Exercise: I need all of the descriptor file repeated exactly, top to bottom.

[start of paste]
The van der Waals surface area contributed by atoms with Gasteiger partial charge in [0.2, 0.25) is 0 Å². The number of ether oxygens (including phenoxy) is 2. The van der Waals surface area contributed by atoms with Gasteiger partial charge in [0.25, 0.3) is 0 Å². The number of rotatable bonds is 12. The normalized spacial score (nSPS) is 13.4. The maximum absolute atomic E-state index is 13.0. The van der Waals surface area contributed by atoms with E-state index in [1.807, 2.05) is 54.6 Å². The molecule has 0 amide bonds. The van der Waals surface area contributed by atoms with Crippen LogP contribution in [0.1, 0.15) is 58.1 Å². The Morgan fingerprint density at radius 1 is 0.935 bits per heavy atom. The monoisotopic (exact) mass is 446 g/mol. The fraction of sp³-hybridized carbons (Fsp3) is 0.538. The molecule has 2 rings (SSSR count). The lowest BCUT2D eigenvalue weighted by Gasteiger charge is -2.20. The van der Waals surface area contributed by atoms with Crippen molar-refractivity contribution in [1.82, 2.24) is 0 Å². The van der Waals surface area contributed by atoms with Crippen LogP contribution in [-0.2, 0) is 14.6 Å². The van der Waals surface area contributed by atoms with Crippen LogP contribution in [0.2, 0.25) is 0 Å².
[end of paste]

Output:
The van der Waals surface area contributed by atoms with Gasteiger partial charge in [0.2, 0.25) is 0 Å². The number of ether oxygens (including phenoxy) is 2. The van der Waals surface area contributed by atoms with Gasteiger partial charge in [0.25, 0.3) is 0 Å². The number of rotatable bonds is 12. The normalized spacial score (nSPS) is 13.4. The maximum absolute atomic E-state index is 13.0. The van der Waals surface area contributed by atoms with E-state index in [1.807, 2.05) is 54.6 Å². The molecule has 0 amide bonds. The van der Waals surface area contributed by atoms with Crippen LogP contribution in [0.1, 0.15) is 58.1 Å². The Morgan fingerprint density at radius 1 is 0.935 bits per heavy atom. The monoisotopic (exact) mass is 446 g/mol. The fraction of sp³-hybridized carbons (Fsp3) is 0.538. The molecule has 2 rings (SSSR count). The lowest BCUT2D eigenvalue weighted by Gasteiger charge is -2.20. The van der Waals surface area contributed by atoms with Crippen molar-refractivity contribution in [1.82, 2.24) is 0 Å². The van der Waals surface area contributed by atoms with Crippen LogP contribution in [-0.2, 0) is 14.6 Å². The van der Waals surface area contributed by atoms with Crippen LogP contribution in [0.2, 0.25) is 0 Å².